Anthony Barbieri-Low always wanted to be an Egyptologist, and now, with a $238,700 New Directions Fellowship from the Andrew W. Mellon Foundation, the UC Santa Barbara history professor will get his chance to immerse himself in Egyptian archaeology and hieroglyphics.
"I feel very lucky," said Barbieri-Low, who specializes in the social, legal, economic, and material-culture history of early imperial China. "It's a big award for this department and this school." The New Directions Fellowship is also the first to be awarded to a UCSB scholar.
A highly competitive fellowship and one of the largest in the humanities, the Mellon New Directions Fellowship is awarded to mid-career scholars in the humanities, enabling them to pursue their interests outside of their specializations, with the appropriate advanced training. The fellowship is awarded to only about a dozen scholars every year.
For Barbieri-Low, this means a year of intensive study at UCLA, working with authorities in both archaeology and Middle Egyptian, the language behind the hieroglyphic writing that many of us have seen on objects in museums.
"You can't actually speak it out loud today, like a modern language, because there's so much missing," he said. The vowels are not written down, Barbieri-Low explained, so all the symbols indicate consonants, leading people to reconstruct what the words actually sounded like with vowels.
In addition, the first year will be spent learning the archaeology of ancient Egypt, to provide the kind of context needed to understand Egyptian society of around 1200 B.C.E.
Learning the language will be essential to his three years of study, because the second and third years will be spent reading ancient Egyptian texts, and doing a comparative study with Chinese civilization of around 200 B.C.E., the time of the rise of the Chinese empire.
"That kind of comparative work is not frequently performed by historians of ancient societies, mostly because of the language barrier," Barbieri-Low said. As a scholar with expertise in the Chinese language, he will be among the rare few who will be able to understand both Chinese and Egyptian texts.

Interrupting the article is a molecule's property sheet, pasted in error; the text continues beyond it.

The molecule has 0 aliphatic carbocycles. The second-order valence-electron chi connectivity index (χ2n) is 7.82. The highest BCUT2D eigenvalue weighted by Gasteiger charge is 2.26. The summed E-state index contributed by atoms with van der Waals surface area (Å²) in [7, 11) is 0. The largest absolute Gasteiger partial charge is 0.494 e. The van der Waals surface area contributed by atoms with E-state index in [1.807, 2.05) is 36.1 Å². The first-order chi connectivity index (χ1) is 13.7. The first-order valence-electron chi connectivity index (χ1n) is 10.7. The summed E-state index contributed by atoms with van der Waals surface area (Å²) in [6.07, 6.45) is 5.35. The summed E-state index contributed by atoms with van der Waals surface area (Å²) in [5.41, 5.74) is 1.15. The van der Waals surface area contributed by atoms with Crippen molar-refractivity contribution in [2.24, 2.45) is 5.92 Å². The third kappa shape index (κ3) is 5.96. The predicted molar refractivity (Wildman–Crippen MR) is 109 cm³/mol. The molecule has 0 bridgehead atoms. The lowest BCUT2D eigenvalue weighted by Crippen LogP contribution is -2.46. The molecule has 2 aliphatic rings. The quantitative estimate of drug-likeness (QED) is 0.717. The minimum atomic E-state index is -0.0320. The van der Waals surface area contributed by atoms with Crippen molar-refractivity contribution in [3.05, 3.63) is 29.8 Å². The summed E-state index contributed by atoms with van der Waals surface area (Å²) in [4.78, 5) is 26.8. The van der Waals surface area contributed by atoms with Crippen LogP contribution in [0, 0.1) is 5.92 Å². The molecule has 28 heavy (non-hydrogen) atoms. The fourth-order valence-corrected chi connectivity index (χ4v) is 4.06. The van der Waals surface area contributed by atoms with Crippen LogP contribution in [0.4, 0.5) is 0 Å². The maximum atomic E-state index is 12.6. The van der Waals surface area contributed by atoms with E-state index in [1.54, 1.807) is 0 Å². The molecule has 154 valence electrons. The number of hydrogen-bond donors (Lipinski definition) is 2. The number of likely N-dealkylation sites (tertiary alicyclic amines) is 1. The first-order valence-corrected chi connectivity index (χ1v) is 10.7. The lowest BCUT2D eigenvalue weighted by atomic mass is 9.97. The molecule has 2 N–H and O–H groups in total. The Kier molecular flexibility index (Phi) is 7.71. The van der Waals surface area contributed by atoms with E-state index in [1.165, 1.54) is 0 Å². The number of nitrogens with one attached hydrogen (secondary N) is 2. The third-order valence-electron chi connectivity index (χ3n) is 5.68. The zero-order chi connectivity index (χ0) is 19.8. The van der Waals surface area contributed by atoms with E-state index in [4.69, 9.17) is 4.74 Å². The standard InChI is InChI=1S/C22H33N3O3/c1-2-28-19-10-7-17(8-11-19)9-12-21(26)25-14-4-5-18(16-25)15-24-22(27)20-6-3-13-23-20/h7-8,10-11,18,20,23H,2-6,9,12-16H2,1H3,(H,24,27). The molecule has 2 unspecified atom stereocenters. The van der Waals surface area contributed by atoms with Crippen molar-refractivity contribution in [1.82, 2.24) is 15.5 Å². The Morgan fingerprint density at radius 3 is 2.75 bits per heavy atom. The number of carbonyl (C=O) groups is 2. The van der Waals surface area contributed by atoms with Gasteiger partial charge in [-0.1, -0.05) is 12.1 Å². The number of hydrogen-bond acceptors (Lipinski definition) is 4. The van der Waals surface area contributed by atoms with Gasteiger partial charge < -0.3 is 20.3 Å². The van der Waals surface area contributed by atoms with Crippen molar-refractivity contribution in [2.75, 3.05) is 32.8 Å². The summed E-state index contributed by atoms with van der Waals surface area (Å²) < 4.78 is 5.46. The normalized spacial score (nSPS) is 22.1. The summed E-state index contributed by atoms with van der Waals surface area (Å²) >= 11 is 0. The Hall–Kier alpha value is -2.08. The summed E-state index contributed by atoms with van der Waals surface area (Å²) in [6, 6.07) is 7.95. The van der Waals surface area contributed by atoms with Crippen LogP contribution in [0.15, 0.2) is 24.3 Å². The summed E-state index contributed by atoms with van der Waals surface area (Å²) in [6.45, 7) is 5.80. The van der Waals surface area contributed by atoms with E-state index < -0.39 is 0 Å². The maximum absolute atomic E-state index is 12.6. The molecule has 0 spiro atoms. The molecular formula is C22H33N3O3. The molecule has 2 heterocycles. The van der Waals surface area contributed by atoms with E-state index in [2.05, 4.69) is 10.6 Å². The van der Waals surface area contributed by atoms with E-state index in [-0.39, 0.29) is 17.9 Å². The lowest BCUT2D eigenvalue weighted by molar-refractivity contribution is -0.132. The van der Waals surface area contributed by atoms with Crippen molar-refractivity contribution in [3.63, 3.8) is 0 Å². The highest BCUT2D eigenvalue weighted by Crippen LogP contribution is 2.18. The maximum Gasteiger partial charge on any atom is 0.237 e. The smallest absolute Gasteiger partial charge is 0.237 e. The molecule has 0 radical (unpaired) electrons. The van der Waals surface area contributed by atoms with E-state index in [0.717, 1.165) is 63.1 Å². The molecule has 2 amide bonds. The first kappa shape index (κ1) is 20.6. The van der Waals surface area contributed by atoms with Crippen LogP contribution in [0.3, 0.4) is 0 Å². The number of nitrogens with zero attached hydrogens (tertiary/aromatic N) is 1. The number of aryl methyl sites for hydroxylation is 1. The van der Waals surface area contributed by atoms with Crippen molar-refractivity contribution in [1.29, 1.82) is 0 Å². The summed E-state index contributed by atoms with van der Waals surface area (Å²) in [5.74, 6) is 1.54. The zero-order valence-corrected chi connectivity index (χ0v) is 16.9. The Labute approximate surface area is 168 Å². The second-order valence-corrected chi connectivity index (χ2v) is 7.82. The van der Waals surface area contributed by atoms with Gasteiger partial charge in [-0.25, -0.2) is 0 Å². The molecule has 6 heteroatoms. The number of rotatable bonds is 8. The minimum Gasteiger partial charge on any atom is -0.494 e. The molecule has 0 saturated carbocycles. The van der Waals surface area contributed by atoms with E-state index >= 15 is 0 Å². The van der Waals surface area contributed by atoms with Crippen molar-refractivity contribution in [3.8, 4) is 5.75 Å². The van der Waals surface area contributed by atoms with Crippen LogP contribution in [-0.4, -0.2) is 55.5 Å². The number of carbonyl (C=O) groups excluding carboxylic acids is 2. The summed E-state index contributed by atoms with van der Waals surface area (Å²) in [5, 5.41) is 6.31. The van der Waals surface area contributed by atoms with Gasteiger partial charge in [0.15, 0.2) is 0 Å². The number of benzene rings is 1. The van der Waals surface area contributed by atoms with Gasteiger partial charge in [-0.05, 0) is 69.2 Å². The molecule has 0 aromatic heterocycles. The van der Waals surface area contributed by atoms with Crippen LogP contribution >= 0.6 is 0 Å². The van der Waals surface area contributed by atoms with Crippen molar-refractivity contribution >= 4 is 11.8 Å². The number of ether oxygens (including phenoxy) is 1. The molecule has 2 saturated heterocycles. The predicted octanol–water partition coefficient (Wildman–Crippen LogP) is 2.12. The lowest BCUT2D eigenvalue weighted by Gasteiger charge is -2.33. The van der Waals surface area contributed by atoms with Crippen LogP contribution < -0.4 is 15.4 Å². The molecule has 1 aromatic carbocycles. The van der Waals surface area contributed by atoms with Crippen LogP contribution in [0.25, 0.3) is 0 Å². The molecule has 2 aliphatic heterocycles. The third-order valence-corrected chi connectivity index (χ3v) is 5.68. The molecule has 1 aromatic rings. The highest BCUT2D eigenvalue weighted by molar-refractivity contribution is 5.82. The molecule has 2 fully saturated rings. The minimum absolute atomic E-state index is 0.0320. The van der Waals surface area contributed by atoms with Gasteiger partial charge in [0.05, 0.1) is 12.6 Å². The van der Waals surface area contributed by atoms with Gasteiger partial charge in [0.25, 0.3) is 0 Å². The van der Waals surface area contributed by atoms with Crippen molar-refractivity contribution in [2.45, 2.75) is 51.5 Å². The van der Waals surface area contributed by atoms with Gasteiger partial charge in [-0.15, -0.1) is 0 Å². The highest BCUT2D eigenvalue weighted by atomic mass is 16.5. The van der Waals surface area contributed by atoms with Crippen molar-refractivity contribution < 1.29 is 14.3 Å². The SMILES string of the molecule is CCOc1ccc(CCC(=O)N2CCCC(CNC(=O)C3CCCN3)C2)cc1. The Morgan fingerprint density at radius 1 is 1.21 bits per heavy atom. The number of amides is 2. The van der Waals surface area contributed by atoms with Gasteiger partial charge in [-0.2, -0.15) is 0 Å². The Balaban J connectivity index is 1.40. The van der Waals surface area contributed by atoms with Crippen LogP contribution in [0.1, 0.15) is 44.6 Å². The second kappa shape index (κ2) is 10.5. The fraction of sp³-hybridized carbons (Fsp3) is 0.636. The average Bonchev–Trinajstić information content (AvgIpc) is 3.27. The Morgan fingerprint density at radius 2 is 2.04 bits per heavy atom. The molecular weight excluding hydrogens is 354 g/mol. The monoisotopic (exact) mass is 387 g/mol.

Part of his research will revolve around the development of bureaucracy. Both China and Egypt have civilizations that evolved around great rivers that flooded frequently, he said, and this necessitated complex systems of calculation as well as water and labor management. The argument once was that because Egyptian civilization was older than Chinese civilization by millennia, Chinese civilization was derived from Egypt's. "They don't say that anymore," he said. The debunking of that notion was one of the results of Mao Tse-Tung's promotion of archaeology as a state enterprise in China after 1949.
And yet, the two societies do have many aspects in common, which make them a suitable pair for comparative research. And though there is some evidence of contact between the two civilizations –– such as silk artifacts found in Egypt –– none of that contact was direct.
Barbieri-Low's other area of study will focus on the role of scribes, a fairly important position in both societies.
"Many of the rulers in the earliest civilizations couldn't read or write, but they needed those who could." Writing amounted to an ability to control men, resources, and knowledge, he explained.
With his studies, Barbieri-Low also hopes to design a new course at UCSB based on comparative ancient writing systems, including Mesopotamian cuneiform, Egyptian hieroglyphics, and Chinese oracle-bone script.